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Academic Insights for the Thinking World

Nine books to make you think about gender politics in the political sphere

Every year in March we celebrate Women’s History Month, a perfect time to be inspired by the triumphs of real-life heroes. Let us not forget the path it took to get this far and the tribulations that these women endured. Society has come so far since the induction of the 19th Amendment, but we still have a way to go. We have compiled a list of titles that explore the ups and downs of this journey as well as present bold ideas to improve the future.

1. Credible Threat by Sarah Sobieraj

Greta Thunberg. Alexandria Ocasio-Cortez. Anita Sarkeesian. Emma Gonzalez. When women are vocal about political and social issues, too-often they are flogged with attacks via social networking sites, comment sections, discussion boards, email, and direct message. This book shows that this online abuse is more than interpersonal bullying—it is a visceral response to the threat of equality in digital conversations and arenas that men would prefer to control.

Read a free chapter here.

100 Years of the Nineteenth Amendment2. 100 Years of the Nineteenth Amendment edited by Holly J. McCammon and Lee Ann Banaszak

This collection of original essays takes a long view of the past century of women’s political engagement to gauge how much women have achieved in the political arena. The volume looks back at the decades since women won the right to vote to analyze the changes, developments, and even continuities in women’s roles in the broad political sphere.

Read a free chapter here.

3. Race, Gender, and Political Representation by Beth Reingold, Kerry L. Haynie, and Kirsten Widner

It is well established that the race and gender of elected representatives influence the ways in which they legislate, but surprisingly little research exists on how race and gender interact to affect who is elected and how they behave once in office. This book takes up the call to think about representation in the United States as intersectional and measures the extent to which political representation is simultaneously gendered and raced.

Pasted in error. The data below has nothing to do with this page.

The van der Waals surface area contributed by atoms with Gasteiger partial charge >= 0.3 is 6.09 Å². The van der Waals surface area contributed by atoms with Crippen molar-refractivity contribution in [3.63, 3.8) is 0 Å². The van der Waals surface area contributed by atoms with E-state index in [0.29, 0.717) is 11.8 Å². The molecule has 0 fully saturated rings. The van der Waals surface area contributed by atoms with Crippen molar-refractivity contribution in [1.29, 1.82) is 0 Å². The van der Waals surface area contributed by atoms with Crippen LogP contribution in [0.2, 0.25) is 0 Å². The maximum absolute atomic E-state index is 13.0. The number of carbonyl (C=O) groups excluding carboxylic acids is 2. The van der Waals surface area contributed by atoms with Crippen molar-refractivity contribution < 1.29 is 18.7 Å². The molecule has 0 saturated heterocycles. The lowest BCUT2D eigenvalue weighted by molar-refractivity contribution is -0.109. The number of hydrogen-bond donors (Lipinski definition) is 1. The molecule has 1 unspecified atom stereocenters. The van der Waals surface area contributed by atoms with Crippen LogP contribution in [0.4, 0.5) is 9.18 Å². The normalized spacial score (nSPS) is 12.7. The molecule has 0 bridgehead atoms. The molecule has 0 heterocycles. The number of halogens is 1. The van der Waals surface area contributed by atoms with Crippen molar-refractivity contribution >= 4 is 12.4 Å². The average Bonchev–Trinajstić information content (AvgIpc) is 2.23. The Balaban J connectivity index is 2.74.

Read a free chapter here.

4. Violence Against Women in Politics by Mona Lena Krook

Tracing its global emergence as a concept, this book draws on insights from multiple disciplines—political science, sociology, history, gender studies, economics, linguistics, psychology, and forensic science—to develop a more robust version of this concept to support ongoing activism and inform future scholarly work.

Read a free chapter here.

Feminist Democratic Representation5. Feminist Democratic Representation by Karen Celis and Sarah Childs

Popular consensus has long been that if “enough women” are present in political institutions they will represent “women’s interests.” Yet many believe that differences among women fatally undermine both the principle and the practice of women’s group representation. This book considers a broad spectrum of contemporary problems to discuss women’s under- and misrepresentation and the “good, bad and the ugly” representative.

Read a free chapter here.

6. Recoding the Boys’ Club by Daniel Kreiss, Kirsten Adams, Jenni Ciesielski, Haley Fernandez, Kate Frauenfelder, Brinley Lowe, and Gabrielle Micchia

Drawing on a unique dataset of 1,004 staffers working in political technology on presidential campaigns from 2004-2016, analysis of hiring patterns during the 2020 presidential primary cycle, and interviews with 45 women who worked on 12 different presidential campaigns, this book reveals the underrepresentation of women in political technology, especially leadership positions, as well as the struggle women face to have their voices heard within the “boys’ clubs” and “bro cultures” of political technology.

Read a free chapter here.

7. The Rise of Neoliberalim Feminism by Catherine Rottenberg

From Hillary Clinton to Ivanka Trump and from Emma Watson all the way to Beyoncé, more and more high-powered women are unabashedly identifying as feminists in the mainstream media. This book states that because neoliberalism reduces everything to market calculations it actually needs feminism in order to “solve” thorny issues related to reproduction and care.

Read a free chapter here.

Call your "mutha"8. Call Your “Mutha’” by Jane Caputi

This book looks at two major “myths” of the Earth, one ancient and one contemporary, and uses them to devise a manifesto for the survival of nature—which includes human beings—in our current ecological crisis.

Read a free chapter here.

9. Capable Women, Incapable States by Poulami Roychowdhury

In recent decades, the issue of gender-based violence has become heavily politicized in India. Yet, Indian law enforcement personnel continue to be biased against women and overburdened. This book asks how women claim rights within these conditions.

Read a free chapter here.

Featured image by Giacomo Ferroni

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